Keishi Ohtomo’s Rurouni Kenshin opens like many historical pictures, in pitch darkness with the year and conflict telegraphed to us through white on black intertitles. It is 1868, the closing moments of the Boshin War, a turning point in Japan’s history as the country took its first steps to Empiredom. Our hero, Battosai the Manslayer (Takeru Satoh), is an assassin for the Imperialists but he doesn’t share in their happiness as his side defeats the remnants of the Tokugawa Shogunate. Instead, with the war won, he abandons his sword on the battlefield and seemingly relinquishes his license to kill.
Ten years quickly pass in the blink of a well placed dissolve and Battosai the Manslayer has changed his name to Himura Kenshin, the sword with a heart. Japan is in the throes of the Meiji period, earth-tone kimonos being replaced with powder white naval uniforms, and our reluctant hero has joined the ever-growing mass of wandering directionless samurai. Though having vowed 10 years ago to never take another life a series of murders that were done under his old name push the former manslayer to uncover the culprits. Along the way he befriends a series of quirky allies and fights an army of theatrically dressed villains.
If this plot sounds rote and almost cartoonish then it most likely will not surprise you to learn that Rurouni Kenshin began it’s life as a popular manga, written by Nobuhiro Watsuki, then translated onto television as a 95-episode anime before finally transplanted onto the big screen. Straddling the tropes of the jidai-geki/chambara and the superhero genre, sadly Ohtomo’s picture leans far more heavily towards the strained seriousness of commercial blockbuster cinema.
Lacking the bleak atmosphere and complicated anti-heroes that were synonymous with chambara auteurs like Kenji Misumi or Hideo Gosha, Rurouni Kenshin only reminds fans just how far the genre has fallen. Whereas previous films of the sort never shied away from exposing the violence and brutality possible in all men, be they samurai or otherwise, what we get in Rurouni Kenshin are bloodless and antiseptic duels. Blood may stain the carefully art directed sets and scenery but we never completely believe that the actors katanas make contact with one another. No longer is there the excitement that comes from watching two online pokies morally compromised characters dueling to the death. Instead, sound effects of clashing swords and carefully edited cuts are what we are left with for excitement. And replacing moral ambiguity, there is a best online casino comic book simplicity to the plot. The bad guys, for the most part, all wear black and on the side of good are the good-looking ones who have only the best intentions at heart.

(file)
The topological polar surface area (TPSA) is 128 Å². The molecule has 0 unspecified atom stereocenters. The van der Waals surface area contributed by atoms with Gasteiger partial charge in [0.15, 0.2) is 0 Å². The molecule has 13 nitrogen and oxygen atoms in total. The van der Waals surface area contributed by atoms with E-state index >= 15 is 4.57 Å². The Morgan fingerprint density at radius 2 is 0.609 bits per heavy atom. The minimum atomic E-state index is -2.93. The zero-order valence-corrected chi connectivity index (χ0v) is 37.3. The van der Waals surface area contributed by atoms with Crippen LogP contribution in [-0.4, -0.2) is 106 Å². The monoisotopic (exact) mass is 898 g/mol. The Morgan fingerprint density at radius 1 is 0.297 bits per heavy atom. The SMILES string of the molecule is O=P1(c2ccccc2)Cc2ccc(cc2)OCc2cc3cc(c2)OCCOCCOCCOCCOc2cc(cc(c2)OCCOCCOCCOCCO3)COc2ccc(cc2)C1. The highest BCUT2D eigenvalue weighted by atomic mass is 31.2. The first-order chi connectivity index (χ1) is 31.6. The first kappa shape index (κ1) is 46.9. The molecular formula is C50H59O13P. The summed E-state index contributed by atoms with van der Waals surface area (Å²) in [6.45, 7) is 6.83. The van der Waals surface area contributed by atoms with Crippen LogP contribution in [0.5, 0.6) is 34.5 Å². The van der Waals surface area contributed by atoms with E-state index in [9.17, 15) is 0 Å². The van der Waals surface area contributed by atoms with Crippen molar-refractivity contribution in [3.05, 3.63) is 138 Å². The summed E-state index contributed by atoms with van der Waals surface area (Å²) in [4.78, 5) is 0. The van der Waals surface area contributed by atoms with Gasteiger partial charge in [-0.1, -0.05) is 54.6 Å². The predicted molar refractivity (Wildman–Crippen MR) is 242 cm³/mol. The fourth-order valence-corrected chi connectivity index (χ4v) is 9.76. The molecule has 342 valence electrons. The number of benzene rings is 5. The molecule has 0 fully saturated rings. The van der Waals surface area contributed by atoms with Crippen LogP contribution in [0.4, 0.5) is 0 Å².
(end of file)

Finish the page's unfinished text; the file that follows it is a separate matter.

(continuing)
Takeru Sato, famous for his recurring role as the superhero Kamen Rider, does a decent enough job playing the reformed manslayer Kenshin. His soft somewhat androgynous features make it easy for the viewer and the cast of characters in the film to let down their guard when he appears. When blades are crossed though, it is quite a chore to believe that Sato is a menacing threat for anyone who dares cross his path. Sato plays Kenshin as too much of a blank slate. His dreamy-eyed stare may make a few girls swoon, but he’s no match for a Tatsuya Nakadai, Tomisaburo Wakayama, or Raizo Ichikawa, all of whom made their mark in chambara cinema playing wounded masculine characters.
The only actor that stood out from the relatively humdrum cast is Teruyuki Kagawa, an actor that ironically made his bones in the Japanese film industry playing subtle oftentimes repressed characters. In Rurouni Kenshin though he hams it up as Kanryu Takeda, a Snidely Whiplash-esque archenemy that has far more in common with mid-Twentieth century Bond villains than he does Meiji era business tycoons. And, taking a cue from Tony Montana, Takeda makes basking in his own self-important glory a true art.
As underlings, Takeda has a posse of pseudo-supernatural thugs dressed in middle-eastern garb. However, their role as henchmen is relegated to being punching bags for the good guys. The only character under Takeda’s employ that had a shade of depth was Megumi (Yu Aoi), who vacillates between femme fatale, tragic heroine, and girl-next-door. The entire story pivots around the relationship between Megumi and Takeda, making their love-hate co-dependent relationship far more interesting than the white bread prim and proper romance between Kenshin and Kaoru (Emi Takei) that the film trots out as its sorry excuse for a subplot.
Those with a deep love and affection for exciting chambara pictures or introspective and artistically minded jidai-geki films will find a lot wanting with Rurouni Kenshin. Ohtomo’s movie caters more to the J-Pop/animation crowd, and though I find nothing wrong with either art forms after seeing Rurouni Kenshin you might want to cleanse your cinematic palette with something far more “substantial”.